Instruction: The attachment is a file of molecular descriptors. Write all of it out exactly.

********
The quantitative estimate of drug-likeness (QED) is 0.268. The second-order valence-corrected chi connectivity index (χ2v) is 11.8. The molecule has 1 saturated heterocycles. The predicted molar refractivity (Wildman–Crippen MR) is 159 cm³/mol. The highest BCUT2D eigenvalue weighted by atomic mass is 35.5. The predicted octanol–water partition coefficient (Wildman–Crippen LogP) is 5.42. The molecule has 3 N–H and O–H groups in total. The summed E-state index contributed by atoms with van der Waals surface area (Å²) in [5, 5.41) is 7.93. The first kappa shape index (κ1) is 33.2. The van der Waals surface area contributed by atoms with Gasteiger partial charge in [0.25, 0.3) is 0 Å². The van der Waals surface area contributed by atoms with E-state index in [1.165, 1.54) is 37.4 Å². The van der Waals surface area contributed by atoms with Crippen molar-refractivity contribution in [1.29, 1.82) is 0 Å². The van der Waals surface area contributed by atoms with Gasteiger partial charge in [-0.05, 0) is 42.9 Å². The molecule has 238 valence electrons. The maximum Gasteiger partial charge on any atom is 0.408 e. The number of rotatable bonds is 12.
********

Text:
The quantitative estimate of drug-likeness (QED) is 0.268. The second-order valence-corrected chi connectivity index (χ2v) is 11.8. The molecule has 1 saturated heterocycles. The predicted molar refractivity (Wildman–Crippen MR) is 159 cm³/mol. The highest BCUT2D eigenvalue weighted by atomic mass is 35.5. The predicted octanol–water partition coefficient (Wildman–Crippen LogP) is 5.42. The molecule has 3 N–H and O–H groups in total. The summed E-state index contributed by atoms with van der Waals surface area (Å²) in [5, 5.41) is 7.93. The first kappa shape index (κ1) is 33.2. The van der Waals surface area contributed by atoms with Gasteiger partial charge in [0.25, 0.3) is 0 Å². The van der Waals surface area contributed by atoms with E-state index in [1.165, 1.54) is 37.4 Å². The van der Waals surface area contributed by atoms with Crippen molar-refractivity contribution in [1.29, 1.82) is 0 Å². The van der Waals surface area contributed by atoms with Gasteiger partial charge in [-0.05, 0) is 42.9 Å². The molecule has 238 valence electrons. The maximum Gasteiger partial charge on any atom is 0.408 e. The number of rotatable bonds is 12.